Augmented Reality Sign Language Teaching Model for Deaf Children

  • Jorge Jonathan Cadeñanes GarnicaEmail author
  • María Angélica González Arrieta
Part of the Advances in Intelligent Systems and Computing book series (AISC, volume 290)


This article describes a Sign Language Teaching Model (SLTM) designed to develop on deaf children different Communication Skills (CS) within a Collaborative Learning Environment with Mixed-Reality (CLEMR). A pilot lesson with the Fingerspelling Alphabet was conducted at the Association of Parents of Deaf Children of Salamanca to determine the Percentage of Development of the Sign Language Communication Skill (SLCS) and others by using a kit of Pedagogical Materials as complementary teaching resources.


Augmented Reality Sign Language Communication Skill Mixed-Reality Learning Environment Pedagogical Materials 


Unable to display preview. Download preview PDF.

Unable to display preview. Download preview PDF.


  1. 1.
    Adamo-villani, N., Carpenter, E., Arns, L.: 3D Sign Language Mathematics in Immersive Environment. In: Proc. of ASM 2006 - 15th International Conference on Applied Simulation and Modeling, Rhodes, Greece (2006)Google Scholar
  2. 2.
    Association of Parents of Deaf Children of Salamanca, ASPAS, Spain (2014), (viewed on July 6, 2013)
  3. 3.
    Blender Foundation, Blender 2.69 (2014), (viewed on September 1, 2013)
  4. 4.
    Billinghurst, M., Kato, H., Poupyrev, I.: The Magic Book: A Transitional AR Interface. Computers and Graphics 25(5), 745–753 (2001)CrossRefGoogle Scholar
  5. 5.
    Billinghurst, M., Kato, H., Poupyrev, I.: The MagicBook. Moving Seamlessly between Reality and Virtuality. Human Interface Technology Laboratory, University of Washington, Hiroshima City University and Sony Computer Science Laboratories (2001)Google Scholar
  6. 6.
    Billinghurst, M., Kato, H., Poupyrev, I.: MagicBook: Transitioning between Reality and Virtuality. In: Proceeding Extended Abstracts on Human Factors in Computing Systems, New York, NY, pp. 25–26 (2001)Google Scholar
  7. 7.
    Billinghurst, M., Kato, H., Poupyrev, I.: Collaboration with tangible Augmented Reality Interfaces. Human Interface Technology Laboratory, University of Washington, Hiroshima City University and Sony Computer Science Laboratories (2002)Google Scholar
  8. 8.
    Chai, X., Li, G., Lin, Y., Xu, Z., Tang, Y., Chen, X.: Sign Language Recognition and Translation with Kinect. Key Lab of Intelligent Information Processing of Chinese Academy of Sciences (CAS). Institute of Computing Technology, Microsoft Research Asia, Beijing, China (2013)Google Scholar
  9. 9.
    Chaiklin, S.: Vygotsky’s educational theory and practice in cultural context. The zone of proximal development in Vygotsky’s analysis of learning and instruction. Cambridge University Press (2003)Google Scholar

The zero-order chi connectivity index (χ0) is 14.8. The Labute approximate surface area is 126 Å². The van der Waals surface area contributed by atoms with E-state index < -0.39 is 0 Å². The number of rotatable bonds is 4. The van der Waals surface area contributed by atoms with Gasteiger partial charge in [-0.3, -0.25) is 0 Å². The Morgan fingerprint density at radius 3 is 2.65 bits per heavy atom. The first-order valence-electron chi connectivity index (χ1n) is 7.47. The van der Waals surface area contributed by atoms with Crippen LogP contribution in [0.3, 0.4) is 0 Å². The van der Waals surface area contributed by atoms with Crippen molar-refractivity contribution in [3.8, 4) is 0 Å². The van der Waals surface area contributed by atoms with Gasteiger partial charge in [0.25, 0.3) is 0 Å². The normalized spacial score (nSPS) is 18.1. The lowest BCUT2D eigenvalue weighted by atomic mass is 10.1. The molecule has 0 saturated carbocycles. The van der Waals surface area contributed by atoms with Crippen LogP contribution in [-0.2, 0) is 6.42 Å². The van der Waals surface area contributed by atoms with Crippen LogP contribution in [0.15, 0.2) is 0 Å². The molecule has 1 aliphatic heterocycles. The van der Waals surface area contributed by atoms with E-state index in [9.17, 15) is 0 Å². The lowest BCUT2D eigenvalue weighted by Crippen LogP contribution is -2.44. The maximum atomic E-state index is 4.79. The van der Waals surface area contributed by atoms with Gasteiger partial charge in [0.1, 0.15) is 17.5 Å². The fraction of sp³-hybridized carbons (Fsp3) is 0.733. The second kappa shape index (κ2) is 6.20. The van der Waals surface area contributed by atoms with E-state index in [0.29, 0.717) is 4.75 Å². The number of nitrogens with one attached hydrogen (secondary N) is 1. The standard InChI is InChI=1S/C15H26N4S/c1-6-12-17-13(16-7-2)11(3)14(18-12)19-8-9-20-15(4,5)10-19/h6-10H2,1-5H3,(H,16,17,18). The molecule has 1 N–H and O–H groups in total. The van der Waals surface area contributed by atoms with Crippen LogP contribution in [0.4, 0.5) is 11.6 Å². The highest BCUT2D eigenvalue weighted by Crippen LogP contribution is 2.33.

10. 10.
    Danielson, C.: The framework for teaching. Evaluation instrument. The Danielson Group (2013), (Viewed on December 1, 2013)
  11. 11.
    Department of Education and Early Childhood Development. The Principles of Learning and Teaching P–12 Unpacked (2014), (Viewed on January 10, 2014)
  12. 12.
    Ivic, I.: Lev Semionovich Vygotsky. UNESCO 24(3-4), 773–799 (1994)Google Scholar
  13. 13.
    Mayberry, R.I.: Cognitive development in deaf children: the interface of language and perception in neuropsychology. In: Segalowitz, S.J., Rapin, I. (eds.) Handbook of Neuropsychology, Part. II, 2nd edn., vol. 8 (2002)Google Scholar
  14. 14.
    Mertzani, M.: Considering Sign Language and Deaf Culture in Computer Mediated Communication Environments: Initial Explorations and Concerns. In: 9th Theoretical Issues in Sign Language Research Conference, Florianopolis, Brazil (2008)Google Scholar
  15. 15.
    Milgram, P., Takemura, H., Utsumi, A., Kishino, F.: Augmented Reality: A class of displays on the reality-virtuality continuum. In: SPIE, vol. 2351. ATR Communication Systems Research Laboratories, Kyoto (1994)Google Scholar
  16. 16.
    Pemberton, L., Winter, M.: Collaborative Augmented Reality in Schools. In: Proc. CSCL 2009, vol. 2, pp. 109–111 (2009)Google Scholar
  17. 17.
    Salvador-Herranz, G., Pérez-López, D., Ortega, M., Soto, E., Alcañiz, M., Contero, M.: Manipulating Virtual Objects with your hands: A case study on applying Desktop Augmented Reality at the Primary School. In: 46th Hawaii International Conference on System Sciences (2013)Google Scholar
  18. 18.
    Unity Technologies, Unity3D V4.3 (2014), (viewed on October 5, 2013)
  19. 19.
    Vuforia Developer, VuforiaTMSDK, Unity extension Vuforia–2.8 (2014), (viewed on December 22, 2013)
  20. 20.
    Vygotsky, L.: The principles of social education of deaf and dumb children in Russia. In: Proceedings of the International Conference on the Education of the Deaf, London, pp. 227–237 (1925)Google Scholar
  21. 21.
    Vuzix Corporation (2014). Wrap 920AR and 1200DXAR Eyewear (2014), (viewed on December 22, 2013)

Copyright information

© Springer International Publishing Switzerland 2014

Authors and Affiliations

  • Jorge Jonathan Cadeñanes Garnica
    • 1
    Email author
  • María Angélica González Arrieta
    • 1
  1. 1.Department of Computer Science and Automation, Faculty of ScienceUniversity of SalamancaSalamancaSpain

Personalised recommendations